3D bioprinting enables the creation of functional human tissues on demand, and it is suitable for various applications in repairing the human body as well as orthogonal applications such as drug screening. Axolotl’s BrainPrint microsphere generator is a commercial scale and high-throughput microfluidic production system for drug-releasing microspheres necessary to produce bioink for 3D tissue bioprinting.
Two novel Axolotl Biosciences bioink formulations (TissuePrint and BrainPrint) generate reproducible and functional human tissues derived from stem cells. BrainPrint contains drug-encapsulated microspheres, maintains high levels of cellular viability post-printing, and promote cellular differentiation into stable, mature neural tissues similar to those found in the brain. They are cheaper and require less labour than traditional tissue engineering and other commercially available bioinks.
Axolotl Biosciences is a privately owned company that spun-off of a bio-printing-focused research group led by Dr. Stephanie Willerth at the University of Victoria.
Scaling up production of the drug-releasing microspheres while maintaining the required size and drug encapsulation efficiency of the microspheres needed microfluidics commercialization expertise. Major challenges for transfer to manufacturing were finding a chemically compatible material for the device and a suitable manufacturing technique.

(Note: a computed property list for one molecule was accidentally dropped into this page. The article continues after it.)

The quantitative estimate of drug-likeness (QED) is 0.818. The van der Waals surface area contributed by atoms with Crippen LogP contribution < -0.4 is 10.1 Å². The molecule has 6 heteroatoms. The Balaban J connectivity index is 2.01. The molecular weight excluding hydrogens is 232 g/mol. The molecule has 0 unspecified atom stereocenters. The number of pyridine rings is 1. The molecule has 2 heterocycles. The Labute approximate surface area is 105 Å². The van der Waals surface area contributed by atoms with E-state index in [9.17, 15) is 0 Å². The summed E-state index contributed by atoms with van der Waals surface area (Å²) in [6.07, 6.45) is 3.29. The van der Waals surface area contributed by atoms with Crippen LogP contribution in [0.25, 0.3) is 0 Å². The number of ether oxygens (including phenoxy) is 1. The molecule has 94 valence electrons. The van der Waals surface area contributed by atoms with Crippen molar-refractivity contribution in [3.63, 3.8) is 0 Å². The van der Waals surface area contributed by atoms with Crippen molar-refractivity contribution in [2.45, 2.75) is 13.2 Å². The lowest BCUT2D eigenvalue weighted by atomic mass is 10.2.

With funding support from Next Generation Manufacturing Canada (NGen), Axolotl engaged StarFish Medical to implement high-throughput microfluidic processes for fabricating these drug-releasing microspheres based on prototypes developed in the Willerth and Elvira labs at the University of Victoria. The process included:
Beta testing and evaluation of BrainPrint bioink are coordinated by Axolotl working closely with StarFish Medical to adapt the preliminary device prototype into a design suitable for manufacturing larger quantities of the drug-releasing microspheres for commercial use.
In-house prototypes were designed by StarFish Medical using the SolidWorks platform and manufactured at StarFish Medical using a high-precision Computer Numerical Control (CNC) machine (MDA precision), and a BossLaser laser cutter for assembly.
Axolotl verified the prototypes and StarFish Medical developed high-level manufacturing transfer plans taking into consideration all risk factors associated with the manufacturing.
Designs were presented to microfluidics manufacturers and divided into categories based on low- and high- volume production then evaluated according to the manufacturing techniques and materials used by each manufacturer. This approach informed the supply chain management and resulted in timely resourcing.
Client: Axolotl Biosciences